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“If you fail to plan, you plan to fail.” In the new film King Richard, starring Will Smith in the titular role of former tennis player and ultimate bleacher dad Richard Williams, director Reinaldo Marcus Green and writer Zach Baylin may have failed to plan for how people remember the real-life events of this bio-drama about Venus and Serena Williams’ rise to being the best tennis players in the world.
Unfortunately, this film tries too hard to change the existing perception of Richard Williams instead of focusing on an engaging story about the hardships the Williams sisters and their family experienced along the way.
Will Smith becomes King Richard in this tale of Venus’ – and to an extent Serena’s – ascension through their father’s undeniable ambition. It follows their struggles to overcome the racism that one could argue still exists in tennis today mixed with the economic and systemic barriers of living in Compton, CA while trying to break into a sport played primarily by the wealthy.
Smith, saddled in short shorts with a Ron Funches accent, is incredible in this film. He plays the role of Williams while walking the same fine line the man himself did between arrogance and brilliance. You eventually find yourself lost in his depiction of this character. The story does not shy away from events that portrays Williams at times as a narcissist who wants nothing more than a piece of his talented daughters’ spotlight.
However, it also presents him as a caring father with a 78-page plan who felt he had no choice but to be protective over his girls and their future. Whether it was an altercation with young ruffians while training at a local park or pressure to compete from an overzealous coach in Rick Macci — played incredibly by the talented Jon Bernthal — the real life events that play out in this movie try to convey how Williams had his children’s best interests in mind despite that not always seeming to be the case.
These real-life events, such as Jennifer Capriati’s arrest on drug charges, that are featured in the film assist the narrative about burnout among young athletes and Williams’ concerns about his daughters’ meteoric rise. Despite his relentless training that crossed a line at times and even seemed to pit the girls against each other, Williams strives to maintain a normal childhood for his children while also motivating them to reach the pinnacle of a sport that few can master.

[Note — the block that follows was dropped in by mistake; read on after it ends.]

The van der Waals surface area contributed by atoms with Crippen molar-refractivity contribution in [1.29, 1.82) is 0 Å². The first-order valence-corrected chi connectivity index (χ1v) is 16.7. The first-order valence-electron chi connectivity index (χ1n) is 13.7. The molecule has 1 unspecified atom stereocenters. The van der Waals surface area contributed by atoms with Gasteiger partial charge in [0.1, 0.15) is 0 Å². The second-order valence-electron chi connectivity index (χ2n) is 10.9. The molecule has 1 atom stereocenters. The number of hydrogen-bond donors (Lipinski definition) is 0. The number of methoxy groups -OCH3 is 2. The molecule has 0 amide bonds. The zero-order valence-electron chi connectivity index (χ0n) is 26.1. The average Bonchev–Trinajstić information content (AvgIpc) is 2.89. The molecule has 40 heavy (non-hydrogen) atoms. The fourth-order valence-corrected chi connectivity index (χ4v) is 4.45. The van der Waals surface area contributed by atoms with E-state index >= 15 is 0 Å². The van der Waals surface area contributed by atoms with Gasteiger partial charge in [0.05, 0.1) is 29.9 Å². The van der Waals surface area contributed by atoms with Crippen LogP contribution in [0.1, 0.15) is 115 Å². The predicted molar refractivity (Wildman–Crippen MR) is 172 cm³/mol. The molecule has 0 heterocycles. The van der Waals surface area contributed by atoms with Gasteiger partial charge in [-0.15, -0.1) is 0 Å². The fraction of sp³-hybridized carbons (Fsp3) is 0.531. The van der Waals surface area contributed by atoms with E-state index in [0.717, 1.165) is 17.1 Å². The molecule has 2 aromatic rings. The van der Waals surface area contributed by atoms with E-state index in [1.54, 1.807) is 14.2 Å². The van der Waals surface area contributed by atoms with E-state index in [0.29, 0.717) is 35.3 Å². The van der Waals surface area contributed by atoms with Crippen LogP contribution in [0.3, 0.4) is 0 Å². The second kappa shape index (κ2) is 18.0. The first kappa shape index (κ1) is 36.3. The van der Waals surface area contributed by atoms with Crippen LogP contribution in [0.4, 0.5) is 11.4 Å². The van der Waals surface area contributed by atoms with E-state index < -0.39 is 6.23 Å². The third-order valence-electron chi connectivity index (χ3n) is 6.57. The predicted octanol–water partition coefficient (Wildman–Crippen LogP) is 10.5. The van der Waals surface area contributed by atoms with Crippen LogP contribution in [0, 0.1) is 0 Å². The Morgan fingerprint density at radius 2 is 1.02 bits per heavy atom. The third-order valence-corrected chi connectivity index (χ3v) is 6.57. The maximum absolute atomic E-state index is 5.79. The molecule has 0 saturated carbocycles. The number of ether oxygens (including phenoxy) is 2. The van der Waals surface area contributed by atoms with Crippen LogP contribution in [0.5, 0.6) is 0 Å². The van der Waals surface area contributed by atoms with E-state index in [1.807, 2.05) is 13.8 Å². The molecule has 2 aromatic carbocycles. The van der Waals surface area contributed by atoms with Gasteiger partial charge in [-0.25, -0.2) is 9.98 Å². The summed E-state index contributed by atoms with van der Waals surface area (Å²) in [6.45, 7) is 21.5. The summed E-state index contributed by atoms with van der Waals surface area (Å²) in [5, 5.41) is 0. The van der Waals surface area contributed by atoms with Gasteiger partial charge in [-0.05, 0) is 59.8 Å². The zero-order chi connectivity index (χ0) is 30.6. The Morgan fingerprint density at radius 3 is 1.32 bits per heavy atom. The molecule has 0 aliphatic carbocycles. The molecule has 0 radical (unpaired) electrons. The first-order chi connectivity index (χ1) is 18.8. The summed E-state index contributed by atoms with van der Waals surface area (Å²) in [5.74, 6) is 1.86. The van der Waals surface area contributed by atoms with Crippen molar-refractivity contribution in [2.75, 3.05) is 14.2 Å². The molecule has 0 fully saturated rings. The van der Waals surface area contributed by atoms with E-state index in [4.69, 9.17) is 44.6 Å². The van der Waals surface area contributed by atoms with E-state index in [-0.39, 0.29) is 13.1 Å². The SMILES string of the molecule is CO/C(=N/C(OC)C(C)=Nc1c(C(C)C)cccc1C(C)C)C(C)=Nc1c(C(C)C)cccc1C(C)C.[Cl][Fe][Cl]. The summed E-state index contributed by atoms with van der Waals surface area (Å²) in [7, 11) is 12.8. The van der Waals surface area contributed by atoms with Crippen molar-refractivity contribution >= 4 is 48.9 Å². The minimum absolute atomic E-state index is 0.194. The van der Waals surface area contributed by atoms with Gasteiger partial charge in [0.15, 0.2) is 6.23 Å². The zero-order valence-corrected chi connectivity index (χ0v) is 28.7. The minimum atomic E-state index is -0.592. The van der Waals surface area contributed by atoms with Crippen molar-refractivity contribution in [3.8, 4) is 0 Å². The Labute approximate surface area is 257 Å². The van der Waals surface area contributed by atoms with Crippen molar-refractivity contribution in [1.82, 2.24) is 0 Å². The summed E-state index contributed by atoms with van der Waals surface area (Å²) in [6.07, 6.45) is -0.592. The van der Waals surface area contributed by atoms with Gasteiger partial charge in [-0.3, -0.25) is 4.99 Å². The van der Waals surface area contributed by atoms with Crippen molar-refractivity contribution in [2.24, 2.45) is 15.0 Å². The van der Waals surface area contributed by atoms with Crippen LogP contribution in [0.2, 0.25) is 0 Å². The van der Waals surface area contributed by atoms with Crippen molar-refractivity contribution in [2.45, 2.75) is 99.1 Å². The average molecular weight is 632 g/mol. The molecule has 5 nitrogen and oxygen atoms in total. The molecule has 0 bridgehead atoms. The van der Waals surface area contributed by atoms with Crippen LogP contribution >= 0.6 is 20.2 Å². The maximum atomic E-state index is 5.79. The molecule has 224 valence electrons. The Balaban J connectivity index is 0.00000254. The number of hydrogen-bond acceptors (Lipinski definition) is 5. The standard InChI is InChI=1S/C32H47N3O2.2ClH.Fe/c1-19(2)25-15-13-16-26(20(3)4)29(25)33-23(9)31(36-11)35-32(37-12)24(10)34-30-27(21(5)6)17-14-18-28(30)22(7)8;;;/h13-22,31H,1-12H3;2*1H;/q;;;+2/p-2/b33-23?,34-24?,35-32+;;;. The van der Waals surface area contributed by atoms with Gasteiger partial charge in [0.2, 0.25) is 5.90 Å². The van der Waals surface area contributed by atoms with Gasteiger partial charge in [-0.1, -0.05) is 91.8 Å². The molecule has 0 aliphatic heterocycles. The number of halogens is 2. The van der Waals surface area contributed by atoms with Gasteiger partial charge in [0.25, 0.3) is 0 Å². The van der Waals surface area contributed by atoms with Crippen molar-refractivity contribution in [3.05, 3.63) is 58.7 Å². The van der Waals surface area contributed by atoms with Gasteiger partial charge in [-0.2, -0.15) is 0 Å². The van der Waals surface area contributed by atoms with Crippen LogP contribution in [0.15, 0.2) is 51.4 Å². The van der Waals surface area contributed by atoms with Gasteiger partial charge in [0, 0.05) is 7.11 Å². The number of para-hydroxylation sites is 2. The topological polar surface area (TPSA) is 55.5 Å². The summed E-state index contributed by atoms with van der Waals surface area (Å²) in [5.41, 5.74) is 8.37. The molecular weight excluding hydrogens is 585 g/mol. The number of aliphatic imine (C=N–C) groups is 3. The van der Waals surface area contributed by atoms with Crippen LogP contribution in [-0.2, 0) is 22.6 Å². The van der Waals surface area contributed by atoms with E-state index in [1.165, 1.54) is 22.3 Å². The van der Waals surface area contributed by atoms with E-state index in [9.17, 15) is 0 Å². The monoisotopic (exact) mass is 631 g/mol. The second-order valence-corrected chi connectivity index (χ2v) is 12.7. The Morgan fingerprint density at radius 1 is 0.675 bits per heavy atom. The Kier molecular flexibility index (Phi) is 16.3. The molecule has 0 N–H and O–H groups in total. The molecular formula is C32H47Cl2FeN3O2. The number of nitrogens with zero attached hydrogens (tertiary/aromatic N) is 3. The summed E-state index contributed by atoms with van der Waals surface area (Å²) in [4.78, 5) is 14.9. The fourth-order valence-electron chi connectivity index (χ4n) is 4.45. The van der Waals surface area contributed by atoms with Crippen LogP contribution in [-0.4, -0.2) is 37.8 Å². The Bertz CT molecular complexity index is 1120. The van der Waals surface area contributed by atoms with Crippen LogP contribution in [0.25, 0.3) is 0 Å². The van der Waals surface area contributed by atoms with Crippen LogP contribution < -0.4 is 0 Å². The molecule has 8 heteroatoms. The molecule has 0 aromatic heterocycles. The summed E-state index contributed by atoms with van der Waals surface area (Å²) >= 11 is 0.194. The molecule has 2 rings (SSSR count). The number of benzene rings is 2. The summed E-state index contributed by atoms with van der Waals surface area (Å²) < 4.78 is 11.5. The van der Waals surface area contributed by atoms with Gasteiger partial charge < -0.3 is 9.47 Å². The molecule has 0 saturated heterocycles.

With all due respect to both Smith and Bernthal, Saniyya Sidney in the role of Venus and Demi Singleton as Serena steal the show in this one. Their portrayal of these legendary young athletes is authentic and sincere. It didn’t matter if the girls were featured in a scene or if they were just being kids in the background, they created a sense of family and were a crucial reason why many scenes were so moving.
The film does focus too much on Richard and his antics. Obviously with Smith as the protagonist, the filmmakers wanted to highlight the superstar being the main attraction. But the actors playing the Williams sisters did an outstanding job and should have been featured more. Also, some critical events, such as the death of their sister Yetunde, were missing from the film despite the fact that the story seemed to be going in that direction at times.
Honorable mention to Aunjanue Ellis who played “Brandy” Price, Williams’ wife and the mother of Venus and Serena. Her on-screen chemistry with Smith is scintillating in some powerful scenes that featured the complicated parental relationship between Price and Williams.
The journey is uncomfortable at times but it is fulfilling in the end. It’s an inspiring tale of hard work, perseverance, and following a plan that seemed to be more detrimental than advantageous at times. However, much like the true story itself, this film centers too much on Richard and seems to look back on some of his actions through rose-colored glasses.
We give this film:
You can open up your stance and judge for yourself when King Richard debuts in theaters and on HBO Max this Friday.